Pause the video and think about your answers.
How did you do?
Could you identify the parts of speech correctly?
Let’s look at one more.
I’m staying in this evening.
What part of speech are these words?
Think about it.
So, I is a pronoun, am is a verb, and staying is also a verb.
What about in?
Did you say it’s a preposition?
It’s not a preposition; it’s an adverb.
How does this work?
We had the word in in one of the sentences you saw before, and it was a preposition.
So, what’s going on?
Some words can only be one thing.
For example, the words independence or hair can only be nouns.
Believe and destroy can only be verbs.
However, many words can be more than one part of speech.
There are two things happening here.
First, a word can be two different things, which have the same written form and the same
Think about the word win.
Is it a noun or a verb?
It can be both.
I’m sure they’ll win the game this weekend.
We’ll be hoping for a win in the big game this weekend.
Many words are like this.
Red can be an adjective or a noun.
What do you think about this red for the kitchen?
I like that red top she was wearing.
This is very common: very often, a word with one written form can be two (or more) different
parts of speech.
We told you there are two things happening here; what’s the other?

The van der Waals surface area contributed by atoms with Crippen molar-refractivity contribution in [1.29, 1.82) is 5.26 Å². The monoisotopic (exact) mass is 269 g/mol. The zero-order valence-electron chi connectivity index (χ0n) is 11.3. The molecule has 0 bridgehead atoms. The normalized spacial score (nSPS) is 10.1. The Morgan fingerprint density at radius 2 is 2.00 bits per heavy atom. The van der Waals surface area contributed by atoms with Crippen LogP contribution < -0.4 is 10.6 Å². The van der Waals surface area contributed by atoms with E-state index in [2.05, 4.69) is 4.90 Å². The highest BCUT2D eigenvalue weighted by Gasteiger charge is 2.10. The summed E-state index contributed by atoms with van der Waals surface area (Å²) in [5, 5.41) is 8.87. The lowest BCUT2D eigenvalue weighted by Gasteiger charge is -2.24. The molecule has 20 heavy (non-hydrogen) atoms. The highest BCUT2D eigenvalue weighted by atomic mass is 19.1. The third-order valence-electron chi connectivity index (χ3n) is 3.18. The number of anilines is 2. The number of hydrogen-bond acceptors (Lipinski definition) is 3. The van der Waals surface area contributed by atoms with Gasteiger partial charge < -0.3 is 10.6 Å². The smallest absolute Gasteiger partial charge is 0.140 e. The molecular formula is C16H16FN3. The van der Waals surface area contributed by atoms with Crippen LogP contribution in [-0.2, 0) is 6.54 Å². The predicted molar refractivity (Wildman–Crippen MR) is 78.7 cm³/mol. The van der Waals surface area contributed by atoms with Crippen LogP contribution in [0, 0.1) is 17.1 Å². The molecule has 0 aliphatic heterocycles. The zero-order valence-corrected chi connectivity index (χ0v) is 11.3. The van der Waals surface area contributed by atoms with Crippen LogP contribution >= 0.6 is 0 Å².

Sometimes, a word can be different parts of speech depending on its function in the sentence.
Look at two sentences:
I have a few photos of my grandparents.
Sure, you can have a few.
Here’s a question: what part of speech is few in these sentences?
In the first sentence, few is a determiner; in the second, it’s a pronoun.
Can you explain why this is?
Think about what few does in these two sentences.
In the first sentence, few adds a quantity to the noun photos.
It tells us how many photos you have.
This makes it a determiner.
In the second sentence, few replaces a noun.
You don’t know which noun it replaces, but in context, you would understand what the
Maybe it was ‘a few biscuits’, or ‘a few pieces of paper.’
We don’t know!
But, you do know that few replaces a noun, which makes it a pronoun.
Another example is the sentence we saw before:
I’m staying in this evening.
Prepositions go with nouns, and connect nouns to other words in the sentence.